example-of-an-illustration-by-L.-Calzada This is an artist's illustration of a planet (credit L. Calzada). When "solid objects" are the main focus of a composition, it is easier to recreate spatial depth and simulate a feeling of photographic reality. Deep space becomes nothing more than a secondary background. There are many artistic techniques to create this convincing effect when working on a small scale. Most of these techniques, however, become useless when working on large scale projects like murals. For example, you could use the bristles of a toothbrush to spatter white paint on a dark background and recreate a convincing image of deep space. Now, can you imaging the size of that toothbrush to do the same on a 1,300 square foot mural?

Well, this new information didn't tell me a thing about the mural itself but as we entered the building and were fitted with the needed safety helmet and batch I told him not to worry, I would take care of everything. When you think about it, a mural is nothing more than paint on a wall, so regardless of the arrangement of that paint on a wall to create a composition of any given theme, the process for a trained painter is pretty much the same. My bravado was based on confidence gained by years of experience. So, what's the one thing that always changes from job to job: the politics. Bingo!

the artist's bible Since 1940, when it was originally published, The Artist's Handbook has been indispensable for thousands of practicing artists and art students. The book has remained continuously in print through many editions and has some more than a quarter of a million copies. It is, as American Artist Magazine calls it, the "artist's bible," an invaluable reference for the painter, sculptor, and printmaker. If you are seriously interested in traditional painting and can only afford only one book for your personal collection, this is the one you should have.

portrait-detail-of-simonetta-vespucci-by-sandro-botticelli Sandro Botticelli, portrait of Simonetta Vespucci, detail. This is an example of an exceptional master working paint in opaque layers. Today we use acrylic paints for this kind of painting. Since these paints dry very fast, are water-base and is almost odorless, they have become the medium of choice for most muralists, myself included. It is excellent for working on large scale projects and the medium allows for many more creative techniques.

portrait-detail-of-beatrice-d'este-by-leonardo-davinci Leonardo da Vinci, portrait of Beatrice d'Este, detail. This is an example of a masterwork done in oil glazes by Botticelli's contemporary and fellow countryman. The technique helped facilitate a more 'photo realistic' finish. I decide to use this glazing technique to do the mural because it served best the subject matter. It would take longer to do and demand more patience from the artist. But the results would be superior to doing the job with water-base paints.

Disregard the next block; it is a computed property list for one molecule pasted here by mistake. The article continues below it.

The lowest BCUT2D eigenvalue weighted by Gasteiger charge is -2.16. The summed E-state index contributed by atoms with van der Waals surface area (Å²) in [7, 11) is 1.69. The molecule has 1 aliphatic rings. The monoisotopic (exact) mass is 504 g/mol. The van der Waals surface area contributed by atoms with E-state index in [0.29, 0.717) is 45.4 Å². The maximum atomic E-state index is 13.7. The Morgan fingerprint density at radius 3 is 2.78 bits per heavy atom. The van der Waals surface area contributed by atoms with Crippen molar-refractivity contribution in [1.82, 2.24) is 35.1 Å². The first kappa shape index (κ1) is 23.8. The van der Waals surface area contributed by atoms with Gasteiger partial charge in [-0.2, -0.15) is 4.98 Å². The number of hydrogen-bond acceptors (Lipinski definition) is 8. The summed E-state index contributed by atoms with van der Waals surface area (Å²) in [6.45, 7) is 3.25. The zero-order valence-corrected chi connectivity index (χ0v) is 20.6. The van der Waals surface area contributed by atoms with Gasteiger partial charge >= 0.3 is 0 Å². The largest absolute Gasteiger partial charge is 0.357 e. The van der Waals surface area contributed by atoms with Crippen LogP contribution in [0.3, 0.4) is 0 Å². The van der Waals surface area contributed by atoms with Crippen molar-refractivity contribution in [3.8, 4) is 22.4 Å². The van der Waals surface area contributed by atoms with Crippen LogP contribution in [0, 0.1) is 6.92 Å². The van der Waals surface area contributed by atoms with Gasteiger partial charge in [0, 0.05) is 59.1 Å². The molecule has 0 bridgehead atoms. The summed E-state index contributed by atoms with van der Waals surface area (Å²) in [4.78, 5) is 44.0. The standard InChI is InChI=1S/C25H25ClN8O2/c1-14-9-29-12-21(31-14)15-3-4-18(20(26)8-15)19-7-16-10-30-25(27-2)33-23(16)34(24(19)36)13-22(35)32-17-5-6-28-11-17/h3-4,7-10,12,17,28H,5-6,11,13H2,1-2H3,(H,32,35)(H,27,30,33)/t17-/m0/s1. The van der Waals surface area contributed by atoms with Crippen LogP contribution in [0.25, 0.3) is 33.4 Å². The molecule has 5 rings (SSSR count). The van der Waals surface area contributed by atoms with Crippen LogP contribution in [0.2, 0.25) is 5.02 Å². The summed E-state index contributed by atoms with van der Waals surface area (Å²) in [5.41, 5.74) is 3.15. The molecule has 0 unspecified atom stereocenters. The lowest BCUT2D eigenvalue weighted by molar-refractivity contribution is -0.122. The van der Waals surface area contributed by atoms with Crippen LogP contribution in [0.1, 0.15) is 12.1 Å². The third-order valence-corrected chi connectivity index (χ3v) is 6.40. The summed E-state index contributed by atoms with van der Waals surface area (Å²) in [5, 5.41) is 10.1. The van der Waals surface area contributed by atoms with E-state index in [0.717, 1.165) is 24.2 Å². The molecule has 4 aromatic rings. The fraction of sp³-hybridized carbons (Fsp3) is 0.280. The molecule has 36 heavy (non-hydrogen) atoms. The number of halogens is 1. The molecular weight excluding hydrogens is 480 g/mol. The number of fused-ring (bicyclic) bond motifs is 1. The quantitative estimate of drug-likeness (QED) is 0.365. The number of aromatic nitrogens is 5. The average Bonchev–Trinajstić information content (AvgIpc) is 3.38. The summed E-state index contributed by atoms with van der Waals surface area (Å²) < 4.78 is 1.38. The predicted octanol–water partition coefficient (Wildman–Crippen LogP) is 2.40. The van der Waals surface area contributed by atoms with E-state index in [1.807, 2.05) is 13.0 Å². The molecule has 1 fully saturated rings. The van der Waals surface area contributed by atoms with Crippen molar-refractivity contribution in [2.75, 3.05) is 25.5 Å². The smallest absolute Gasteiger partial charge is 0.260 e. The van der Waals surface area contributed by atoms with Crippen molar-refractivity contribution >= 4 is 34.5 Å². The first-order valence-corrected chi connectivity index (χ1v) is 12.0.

The Negotiations

First, we took a peek at the dome's cupola, which had already been put together from a series of individual panels and was ready for the plasterers to move in and take over the finishing. It was big and it was high up and it was exciting. And the scaffold was huge. Good, I like big things; I was interested. Mark gave me a few more tidbits, I asked a few questions concerning deadlines, and then we were off to a meeting.

oil-glazing-technique-chart Oil glazing technique -by applying paint in thin, transparent tinted layers (color pigments floating in a viscous clear medium), the color tints in all visible layers appear to combine into new color variations. A glaze must dry before another is applied so color saturation and tones build slowly. This facilitates the delicate rendering of details since oil mediums dry slowly thus allowing the artist more time to work.

il-glazing-technique-chart-2 Oil glazing technique -luminescence is achieved when light travels through the color glazes and is reflected back from the light color base layer. This increases color brightness and depth.

We entered a large room with tables arranged in a large square formation with people already sitting around and others joining in. I sat and nodded quietly as I was introduced trying to determined who did what and how they fitted into the puzzle. And then I listened. To my astonishment I learned that the Painter's Union had made a bid for doing the mural but they had actually priced literally reproducing the sketch as shown on the designer's conceptual rendering and not on actually designing and producing the original work of art it was supposed to be! I managed not to break into laughter.

projection-of-design-in-progress This shows the mural design being created in Adobe Photoshop. The image on the computer screen is projected on a wall. The composing process now becomes a collaboration between the artist and the designer, and a large scale view allows a better feel of the details. Each element of the design is rendered on a separate layer that can be moved, rotated, or scaled independently without affecting the rest of the composition until the desired image is achieved.